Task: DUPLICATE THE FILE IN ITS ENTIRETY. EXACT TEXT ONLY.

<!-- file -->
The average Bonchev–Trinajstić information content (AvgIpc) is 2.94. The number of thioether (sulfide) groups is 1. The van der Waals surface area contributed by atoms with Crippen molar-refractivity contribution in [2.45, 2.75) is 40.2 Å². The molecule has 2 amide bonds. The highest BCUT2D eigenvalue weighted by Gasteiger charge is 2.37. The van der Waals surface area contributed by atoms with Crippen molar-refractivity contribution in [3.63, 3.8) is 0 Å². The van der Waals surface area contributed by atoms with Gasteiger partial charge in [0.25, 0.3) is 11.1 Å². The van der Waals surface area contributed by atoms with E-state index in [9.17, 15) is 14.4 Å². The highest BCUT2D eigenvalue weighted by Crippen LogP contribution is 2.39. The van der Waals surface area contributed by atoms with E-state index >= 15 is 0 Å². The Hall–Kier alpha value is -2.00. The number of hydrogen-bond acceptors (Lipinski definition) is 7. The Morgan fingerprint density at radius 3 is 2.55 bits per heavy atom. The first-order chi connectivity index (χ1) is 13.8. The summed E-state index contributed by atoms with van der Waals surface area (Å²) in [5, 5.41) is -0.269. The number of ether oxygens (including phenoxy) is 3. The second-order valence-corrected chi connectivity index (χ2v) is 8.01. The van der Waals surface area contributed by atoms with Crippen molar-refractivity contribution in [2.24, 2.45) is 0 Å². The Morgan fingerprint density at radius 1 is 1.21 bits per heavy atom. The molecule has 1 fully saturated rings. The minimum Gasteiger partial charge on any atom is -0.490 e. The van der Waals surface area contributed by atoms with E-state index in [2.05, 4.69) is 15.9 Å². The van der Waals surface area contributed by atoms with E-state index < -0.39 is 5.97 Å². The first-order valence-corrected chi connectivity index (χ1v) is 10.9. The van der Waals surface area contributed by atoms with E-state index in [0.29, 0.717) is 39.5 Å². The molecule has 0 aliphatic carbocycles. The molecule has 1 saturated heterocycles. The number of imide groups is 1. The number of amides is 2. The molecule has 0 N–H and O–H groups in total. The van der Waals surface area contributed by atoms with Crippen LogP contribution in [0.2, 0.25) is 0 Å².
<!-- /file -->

The average Bonchev–Trinajstić information content (AvgIpc) is 2.94. The number of thioether (sulfide) groups is 1. The van der Waals surface area contributed by atoms with Crippen molar-refractivity contribution in [2.45, 2.75) is 40.2 Å². The molecule has 2 amide bonds. The highest BCUT2D eigenvalue weighted by Gasteiger charge is 2.37. The van der Waals surface area contributed by atoms with Crippen molar-refractivity contribution in [3.63, 3.8) is 0 Å². The van der Waals surface area contributed by atoms with Gasteiger partial charge in [0.25, 0.3) is 11.1 Å². The van der Waals surface area contributed by atoms with E-state index in [9.17, 15) is 14.4 Å². The highest BCUT2D eigenvalue weighted by Crippen LogP contribution is 2.39. The van der Waals surface area contributed by atoms with E-state index >= 15 is 0 Å². The Hall–Kier alpha value is -2.00. The number of hydrogen-bond acceptors (Lipinski definition) is 7. The Morgan fingerprint density at radius 3 is 2.55 bits per heavy atom. The first-order chi connectivity index (χ1) is 13.8. The summed E-state index contributed by atoms with van der Waals surface area (Å²) in [5, 5.41) is -0.269. The number of ether oxygens (including phenoxy) is 3. The second-order valence-corrected chi connectivity index (χ2v) is 8.01. The van der Waals surface area contributed by atoms with Crippen molar-refractivity contribution in [2.24, 2.45) is 0 Å². The Morgan fingerprint density at radius 1 is 1.21 bits per heavy atom. The molecule has 1 fully saturated rings. The minimum Gasteiger partial charge on any atom is -0.490 e. The van der Waals surface area contributed by atoms with E-state index in [2.05, 4.69) is 15.9 Å². The van der Waals surface area contributed by atoms with E-state index < -0.39 is 5.97 Å². The first-order valence-corrected chi connectivity index (χ1v) is 10.9. The van der Waals surface area contributed by atoms with E-state index in [0.29, 0.717) is 39.5 Å². The molecule has 0 aliphatic carbocycles. The molecule has 1 saturated heterocycles. The number of imide groups is 1. The number of amides is 2. The molecule has 0 N–H and O–H groups in total. The van der Waals surface area contributed by atoms with Crippen LogP contribution in [0.2, 0.25) is 0 Å².